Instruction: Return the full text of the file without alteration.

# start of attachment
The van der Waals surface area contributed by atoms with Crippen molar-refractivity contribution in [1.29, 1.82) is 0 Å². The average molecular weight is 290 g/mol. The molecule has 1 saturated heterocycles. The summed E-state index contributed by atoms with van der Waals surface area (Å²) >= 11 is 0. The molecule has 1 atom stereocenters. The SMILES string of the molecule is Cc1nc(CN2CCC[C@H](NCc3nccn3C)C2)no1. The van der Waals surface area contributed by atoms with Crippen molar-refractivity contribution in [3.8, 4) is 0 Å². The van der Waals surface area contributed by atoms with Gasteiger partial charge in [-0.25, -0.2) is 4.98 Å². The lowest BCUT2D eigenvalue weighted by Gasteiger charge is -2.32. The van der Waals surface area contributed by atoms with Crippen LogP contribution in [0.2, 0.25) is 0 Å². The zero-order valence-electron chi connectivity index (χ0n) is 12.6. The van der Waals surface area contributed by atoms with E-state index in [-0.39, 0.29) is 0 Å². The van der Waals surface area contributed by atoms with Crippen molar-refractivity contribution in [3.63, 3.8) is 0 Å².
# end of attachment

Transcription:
The van der Waals surface area contributed by atoms with Crippen molar-refractivity contribution in [1.29, 1.82) is 0 Å². The average molecular weight is 290 g/mol. The molecule has 1 saturated heterocycles. The summed E-state index contributed by atoms with van der Waals surface area (Å²) >= 11 is 0. The molecule has 1 atom stereocenters. The SMILES string of the molecule is Cc1nc(CN2CCC[C@H](NCc3nccn3C)C2)no1. The van der Waals surface area contributed by atoms with Crippen molar-refractivity contribution in [3.8, 4) is 0 Å². The van der Waals surface area contributed by atoms with Gasteiger partial charge in [-0.25, -0.2) is 4.98 Å². The lowest BCUT2D eigenvalue weighted by Gasteiger charge is -2.32. The van der Waals surface area contributed by atoms with Crippen LogP contribution in [0.2, 0.25) is 0 Å². The zero-order valence-electron chi connectivity index (χ0n) is 12.6. The van der Waals surface area contributed by atoms with E-state index in [-0.39, 0.29) is 0 Å². The van der Waals surface area contributed by atoms with Crippen molar-refractivity contribution in [3.63, 3.8) is 0 Å².